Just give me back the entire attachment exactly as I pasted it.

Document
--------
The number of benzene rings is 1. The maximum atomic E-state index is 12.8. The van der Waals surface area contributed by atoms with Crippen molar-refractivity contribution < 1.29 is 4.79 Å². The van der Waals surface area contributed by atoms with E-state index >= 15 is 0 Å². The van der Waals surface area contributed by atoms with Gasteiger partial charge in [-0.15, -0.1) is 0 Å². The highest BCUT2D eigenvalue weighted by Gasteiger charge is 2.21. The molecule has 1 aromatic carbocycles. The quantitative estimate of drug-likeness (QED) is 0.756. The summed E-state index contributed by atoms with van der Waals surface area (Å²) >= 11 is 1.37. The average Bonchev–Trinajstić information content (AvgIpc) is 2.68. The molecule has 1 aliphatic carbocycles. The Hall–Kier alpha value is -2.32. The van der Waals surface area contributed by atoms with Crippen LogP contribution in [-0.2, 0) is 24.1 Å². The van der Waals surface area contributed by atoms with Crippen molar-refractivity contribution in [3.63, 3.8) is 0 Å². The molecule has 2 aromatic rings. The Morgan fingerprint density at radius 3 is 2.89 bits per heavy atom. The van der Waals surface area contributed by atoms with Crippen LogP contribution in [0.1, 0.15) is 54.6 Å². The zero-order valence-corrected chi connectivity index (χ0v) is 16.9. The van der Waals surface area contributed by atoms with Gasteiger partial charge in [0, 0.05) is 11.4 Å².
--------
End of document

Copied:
The number of benzene rings is 1. The maximum atomic E-state index is 12.8. The van der Waals surface area contributed by atoms with Crippen molar-refractivity contribution < 1.29 is 4.79 Å². The van der Waals surface area contributed by atoms with E-state index >= 15 is 0 Å². The van der Waals surface area contributed by atoms with Gasteiger partial charge in [-0.15, -0.1) is 0 Å². The highest BCUT2D eigenvalue weighted by Gasteiger charge is 2.21. The molecule has 1 aromatic carbocycles. The quantitative estimate of drug-likeness (QED) is 0.756. The summed E-state index contributed by atoms with van der Waals surface area (Å²) >= 11 is 1.37. The average Bonchev–Trinajstić information content (AvgIpc) is 2.68. The molecule has 1 aliphatic carbocycles. The Hall–Kier alpha value is -2.32. The van der Waals surface area contributed by atoms with Crippen LogP contribution in [-0.2, 0) is 24.1 Å². The van der Waals surface area contributed by atoms with Crippen molar-refractivity contribution in [3.63, 3.8) is 0 Å². The molecule has 2 aromatic rings. The Morgan fingerprint density at radius 3 is 2.89 bits per heavy atom. The van der Waals surface area contributed by atoms with Crippen LogP contribution in [0.1, 0.15) is 54.6 Å². The zero-order valence-corrected chi connectivity index (χ0v) is 16.9. The van der Waals surface area contributed by atoms with Gasteiger partial charge in [0, 0.05) is 11.4 Å².